So my brain has been in “imagining that this is how my life is now” mode this week. I should get up every Saturday and make ricotta and then make lasagna for dinner, I think. Then: Ooohhhhhhh I should make my own pasta — NO I should make my own MOZZARELLA too…ok but then the timing…pasta dough first, then the mozzarella while that rests, and then the ricotta real quick-like when it’s time to assemble the whole thing so it will still be spreadable? YES. And once it’s garden time again I can even do the sauce from fresh tomatoes–OR ALTERNATE AND DO A PESTO LASAGNA EVERY OTHER WEEK!– but I mean there’s no reason I can’t make the sauce from canned tomatoes now too. I mean it sounds totally reasonable and I should totally become someone who eats entirely-from-scratch lasagna every Saturday night.

I should note that my brain tells me these things in the same tone it uses to say things like, I’m so much happier when I do yoga in the morning. I should start getting up a half-hour early to do that every day, or, knitting a gauge swatch really is so important and rewarding. I’m going to start really prioritizing knitting a proper gauge swatch before every new big project I take on.  Although maybe if I got up a half-hour early to do yoga every day, I’d have more time later for making cheese and gauge swatches. Who can say?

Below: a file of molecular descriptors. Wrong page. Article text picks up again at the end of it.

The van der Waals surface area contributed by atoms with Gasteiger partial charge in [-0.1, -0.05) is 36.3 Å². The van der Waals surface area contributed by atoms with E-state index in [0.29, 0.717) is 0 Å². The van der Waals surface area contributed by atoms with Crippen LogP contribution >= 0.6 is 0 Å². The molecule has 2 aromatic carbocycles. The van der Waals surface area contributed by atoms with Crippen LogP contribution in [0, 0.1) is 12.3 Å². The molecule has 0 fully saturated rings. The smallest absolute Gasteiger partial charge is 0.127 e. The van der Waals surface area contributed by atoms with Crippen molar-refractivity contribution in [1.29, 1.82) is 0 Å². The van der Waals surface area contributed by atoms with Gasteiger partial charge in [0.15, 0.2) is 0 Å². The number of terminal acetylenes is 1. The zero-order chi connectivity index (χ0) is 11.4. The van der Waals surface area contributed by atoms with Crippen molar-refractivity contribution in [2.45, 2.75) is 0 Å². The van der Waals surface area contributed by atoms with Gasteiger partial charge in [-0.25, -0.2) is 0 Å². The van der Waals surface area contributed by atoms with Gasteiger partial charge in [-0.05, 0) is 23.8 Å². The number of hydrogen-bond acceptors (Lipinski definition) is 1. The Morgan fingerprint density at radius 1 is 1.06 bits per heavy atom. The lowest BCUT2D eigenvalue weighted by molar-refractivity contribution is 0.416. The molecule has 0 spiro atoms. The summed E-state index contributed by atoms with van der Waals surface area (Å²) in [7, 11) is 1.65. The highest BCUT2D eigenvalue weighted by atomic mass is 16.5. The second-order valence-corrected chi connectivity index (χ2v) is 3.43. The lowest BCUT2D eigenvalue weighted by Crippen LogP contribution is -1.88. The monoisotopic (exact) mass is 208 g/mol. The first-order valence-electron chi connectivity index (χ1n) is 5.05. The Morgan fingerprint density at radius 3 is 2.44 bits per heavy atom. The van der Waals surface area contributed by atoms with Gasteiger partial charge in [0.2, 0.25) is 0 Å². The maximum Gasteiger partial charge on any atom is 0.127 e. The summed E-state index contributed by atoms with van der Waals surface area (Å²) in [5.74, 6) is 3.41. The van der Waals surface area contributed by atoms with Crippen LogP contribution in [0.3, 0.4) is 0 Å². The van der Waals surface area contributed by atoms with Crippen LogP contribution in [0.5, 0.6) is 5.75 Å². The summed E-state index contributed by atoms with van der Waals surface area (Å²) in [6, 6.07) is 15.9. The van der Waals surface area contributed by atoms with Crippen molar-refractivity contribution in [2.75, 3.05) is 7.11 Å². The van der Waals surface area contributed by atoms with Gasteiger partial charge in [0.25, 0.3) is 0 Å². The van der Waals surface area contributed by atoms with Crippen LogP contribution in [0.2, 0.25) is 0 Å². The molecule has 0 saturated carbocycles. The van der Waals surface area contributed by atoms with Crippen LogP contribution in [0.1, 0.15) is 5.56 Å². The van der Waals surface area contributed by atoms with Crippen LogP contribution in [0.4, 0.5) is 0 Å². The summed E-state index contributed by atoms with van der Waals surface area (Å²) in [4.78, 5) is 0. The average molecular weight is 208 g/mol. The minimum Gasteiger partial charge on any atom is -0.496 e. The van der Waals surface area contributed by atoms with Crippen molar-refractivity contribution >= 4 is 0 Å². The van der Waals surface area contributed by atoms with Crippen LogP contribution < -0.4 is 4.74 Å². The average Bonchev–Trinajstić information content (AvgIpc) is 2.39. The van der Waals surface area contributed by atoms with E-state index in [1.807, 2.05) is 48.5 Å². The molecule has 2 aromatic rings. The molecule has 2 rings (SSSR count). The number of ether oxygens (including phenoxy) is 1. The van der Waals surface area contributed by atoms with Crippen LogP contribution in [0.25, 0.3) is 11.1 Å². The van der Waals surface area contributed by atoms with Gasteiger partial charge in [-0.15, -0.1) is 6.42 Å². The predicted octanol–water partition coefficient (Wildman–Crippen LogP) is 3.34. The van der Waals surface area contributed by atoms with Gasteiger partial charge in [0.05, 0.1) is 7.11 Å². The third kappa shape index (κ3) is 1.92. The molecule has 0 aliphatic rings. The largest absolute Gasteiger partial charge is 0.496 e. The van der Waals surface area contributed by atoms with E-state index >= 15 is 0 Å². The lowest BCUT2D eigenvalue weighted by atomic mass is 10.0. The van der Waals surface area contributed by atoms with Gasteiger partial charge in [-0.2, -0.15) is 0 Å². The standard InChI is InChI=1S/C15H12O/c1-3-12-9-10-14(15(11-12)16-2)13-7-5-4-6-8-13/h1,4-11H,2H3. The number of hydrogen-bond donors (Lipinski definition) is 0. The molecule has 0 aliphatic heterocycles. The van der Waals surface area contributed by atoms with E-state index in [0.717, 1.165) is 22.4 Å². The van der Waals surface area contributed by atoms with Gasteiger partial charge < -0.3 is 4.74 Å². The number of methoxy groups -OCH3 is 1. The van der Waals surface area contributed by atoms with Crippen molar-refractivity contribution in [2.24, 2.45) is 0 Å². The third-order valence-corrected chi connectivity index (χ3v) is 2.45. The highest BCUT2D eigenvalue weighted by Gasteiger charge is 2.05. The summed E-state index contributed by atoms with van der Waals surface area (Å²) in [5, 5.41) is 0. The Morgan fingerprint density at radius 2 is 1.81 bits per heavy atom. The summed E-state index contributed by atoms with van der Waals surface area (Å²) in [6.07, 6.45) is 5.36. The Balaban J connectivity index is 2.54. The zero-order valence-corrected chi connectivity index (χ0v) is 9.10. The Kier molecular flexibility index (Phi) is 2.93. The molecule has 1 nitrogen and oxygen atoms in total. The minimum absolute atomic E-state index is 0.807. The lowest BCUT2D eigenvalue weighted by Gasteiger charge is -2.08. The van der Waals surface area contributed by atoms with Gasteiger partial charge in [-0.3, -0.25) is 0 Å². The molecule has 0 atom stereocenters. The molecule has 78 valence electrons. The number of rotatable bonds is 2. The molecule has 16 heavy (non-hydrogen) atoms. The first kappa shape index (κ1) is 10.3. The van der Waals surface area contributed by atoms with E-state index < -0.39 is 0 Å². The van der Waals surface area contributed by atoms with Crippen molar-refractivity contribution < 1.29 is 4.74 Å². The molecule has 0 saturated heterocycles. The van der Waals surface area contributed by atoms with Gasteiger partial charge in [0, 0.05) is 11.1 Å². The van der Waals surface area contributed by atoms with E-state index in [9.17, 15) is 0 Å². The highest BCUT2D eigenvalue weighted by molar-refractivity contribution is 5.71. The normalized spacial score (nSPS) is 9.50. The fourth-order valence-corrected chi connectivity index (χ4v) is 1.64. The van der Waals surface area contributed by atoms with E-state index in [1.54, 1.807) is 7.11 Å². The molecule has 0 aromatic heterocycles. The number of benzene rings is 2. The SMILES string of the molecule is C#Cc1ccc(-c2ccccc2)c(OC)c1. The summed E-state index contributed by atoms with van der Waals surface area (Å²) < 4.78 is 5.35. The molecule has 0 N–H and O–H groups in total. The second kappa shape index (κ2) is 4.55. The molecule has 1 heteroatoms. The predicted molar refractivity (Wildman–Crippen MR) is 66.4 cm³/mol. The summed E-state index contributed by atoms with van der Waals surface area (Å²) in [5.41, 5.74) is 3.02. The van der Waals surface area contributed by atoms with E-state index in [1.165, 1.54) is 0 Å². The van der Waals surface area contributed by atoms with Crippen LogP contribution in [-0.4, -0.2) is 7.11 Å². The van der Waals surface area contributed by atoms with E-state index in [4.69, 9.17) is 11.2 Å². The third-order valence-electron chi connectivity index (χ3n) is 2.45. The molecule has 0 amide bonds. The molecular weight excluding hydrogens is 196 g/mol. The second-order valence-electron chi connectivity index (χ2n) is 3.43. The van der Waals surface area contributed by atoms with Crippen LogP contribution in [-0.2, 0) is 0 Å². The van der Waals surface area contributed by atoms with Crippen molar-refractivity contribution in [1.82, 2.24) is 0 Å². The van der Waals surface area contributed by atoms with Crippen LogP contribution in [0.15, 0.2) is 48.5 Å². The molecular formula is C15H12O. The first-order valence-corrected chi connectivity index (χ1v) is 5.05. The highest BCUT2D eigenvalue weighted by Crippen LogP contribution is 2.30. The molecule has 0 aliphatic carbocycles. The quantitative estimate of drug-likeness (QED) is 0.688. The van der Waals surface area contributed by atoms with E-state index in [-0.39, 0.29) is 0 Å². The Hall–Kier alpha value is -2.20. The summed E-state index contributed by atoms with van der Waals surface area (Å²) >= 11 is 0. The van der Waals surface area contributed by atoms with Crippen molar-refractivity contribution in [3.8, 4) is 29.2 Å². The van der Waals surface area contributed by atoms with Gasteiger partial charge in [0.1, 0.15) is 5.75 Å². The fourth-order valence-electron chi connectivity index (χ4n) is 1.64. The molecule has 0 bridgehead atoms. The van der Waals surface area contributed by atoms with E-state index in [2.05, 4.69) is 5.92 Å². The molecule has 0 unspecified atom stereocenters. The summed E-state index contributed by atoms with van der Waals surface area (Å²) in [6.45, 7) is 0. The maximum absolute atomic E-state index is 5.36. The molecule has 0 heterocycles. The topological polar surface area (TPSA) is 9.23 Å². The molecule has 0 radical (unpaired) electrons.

But enough about cheese. I’ve come to the end of the dairy chapter of On Cooking, so it’s time for a recap of what I made and what I learned.

Crème Fraîche

How It Works

You heat up some heavy cream, add a little butter milk, let it sit for a day or so until it thickens up. That’s really all there is to it. It ends tasting up somewhere between sour cream and yogurt but quite a bit lighter.

What I Made With It

I stirred in some dill, salt and pepper and drizzled it over roasted salmon; I drizzled it into a few different soups, I used it in place of sour cream on “whatever’s in the fridge is becoming tacos” night; and I used it in place of heavy cream in Marcela Hazan’s Tomato Sauce With Heavy Cream on “I’m feeling fancy and I’m making fresh pasta for dinner” night